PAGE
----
But... like you... and I recognise the strength of feeling on this issue... I remain deeply disappointed that the government has not yet responded to the committee’s report.

This is despite our collective and continuous lobbying of ministers and officials on this issue.

And again, we are continuing to press this vital issue as part of our work on civility and respect.

I’m also immensely proud to have encouraged our councils to be ambitious and go beyond their more traditional role and help tackle some of the big challenges facing our communities.

Such as improving health and well being and tackling the climate and ecological emergency.

Or using neighbourhood planning and master plans to shape development and housing.

And the important part we can play in supporting young people and I was thrilled to launch our webpage and case studies on the NALC website earlier this week, so do check that out.

Then there was seeing our report with the Alzheimer’s Society on building dementia-friendly communities being presented to the Prime Minister in the garden of Downing Street – that was another of those goosebump moments.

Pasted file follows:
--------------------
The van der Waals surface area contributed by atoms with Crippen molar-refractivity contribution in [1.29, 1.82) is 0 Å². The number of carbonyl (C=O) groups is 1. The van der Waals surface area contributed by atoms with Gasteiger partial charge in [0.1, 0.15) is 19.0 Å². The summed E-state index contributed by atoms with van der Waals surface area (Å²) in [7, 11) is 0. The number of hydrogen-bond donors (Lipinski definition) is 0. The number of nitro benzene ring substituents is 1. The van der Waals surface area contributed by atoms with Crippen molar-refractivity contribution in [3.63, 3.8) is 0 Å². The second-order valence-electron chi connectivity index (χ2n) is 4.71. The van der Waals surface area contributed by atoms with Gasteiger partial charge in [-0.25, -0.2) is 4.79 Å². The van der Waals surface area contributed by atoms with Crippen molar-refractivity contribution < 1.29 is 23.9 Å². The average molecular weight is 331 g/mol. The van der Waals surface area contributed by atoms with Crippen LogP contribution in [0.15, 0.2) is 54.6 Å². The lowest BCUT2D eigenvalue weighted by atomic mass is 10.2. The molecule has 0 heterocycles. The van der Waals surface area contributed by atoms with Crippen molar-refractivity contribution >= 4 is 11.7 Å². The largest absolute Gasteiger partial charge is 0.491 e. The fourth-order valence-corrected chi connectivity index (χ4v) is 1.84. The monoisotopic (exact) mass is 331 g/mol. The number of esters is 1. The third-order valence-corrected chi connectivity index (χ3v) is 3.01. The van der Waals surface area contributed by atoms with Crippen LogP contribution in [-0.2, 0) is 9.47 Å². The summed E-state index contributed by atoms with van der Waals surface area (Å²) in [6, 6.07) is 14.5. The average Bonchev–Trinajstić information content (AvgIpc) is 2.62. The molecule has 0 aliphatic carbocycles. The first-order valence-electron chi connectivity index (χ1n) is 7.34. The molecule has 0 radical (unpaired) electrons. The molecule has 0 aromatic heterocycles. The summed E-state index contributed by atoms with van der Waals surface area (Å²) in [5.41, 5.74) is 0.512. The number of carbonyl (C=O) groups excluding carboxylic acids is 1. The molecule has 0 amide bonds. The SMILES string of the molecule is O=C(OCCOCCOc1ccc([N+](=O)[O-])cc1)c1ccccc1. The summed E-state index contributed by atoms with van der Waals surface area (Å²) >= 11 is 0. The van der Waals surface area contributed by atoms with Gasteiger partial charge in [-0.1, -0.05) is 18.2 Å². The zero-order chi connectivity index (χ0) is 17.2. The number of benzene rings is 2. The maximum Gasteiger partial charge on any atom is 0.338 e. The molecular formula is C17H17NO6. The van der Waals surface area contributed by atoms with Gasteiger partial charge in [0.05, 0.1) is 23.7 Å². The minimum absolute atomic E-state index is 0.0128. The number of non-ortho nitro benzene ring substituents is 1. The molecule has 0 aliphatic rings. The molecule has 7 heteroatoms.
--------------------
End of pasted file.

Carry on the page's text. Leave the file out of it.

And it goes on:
Take your work in town and village halls, to Whitehall.

I’ve also been particularly keen to recognise and celebrate your fantastic work including through our Star Councils Awards and I’d like to congratulate again all of this year’s winners.

And lastly, hosting a Royal Visit to our own annual conference in Milton Keynes just two years ago was another obvious highlight as NALC’s chair.

It really was a pleasure to show Princess Royal around our event through the day, to introduce her to some of you who are here today, to shine a spotlight on the fantastic work of our sector and hear her pay a tribute to you all.

The other big part of my role is the leadership of the organisation and as I said earlier, I am lucky that my predecessors had built solid foundations and a great team at all levels.

This provided a strong basis for a review of our strategic direction which included our previous big conversation on the future of the sector. Leading to a new focus on member services, with a new team, enhanced services and new partnerships at its very heart. 

Also over the last 5 years, I have worked really hard to strengthen the relationship with and between our county associations, who alongside the SLCC play such a vital role in supporting you all.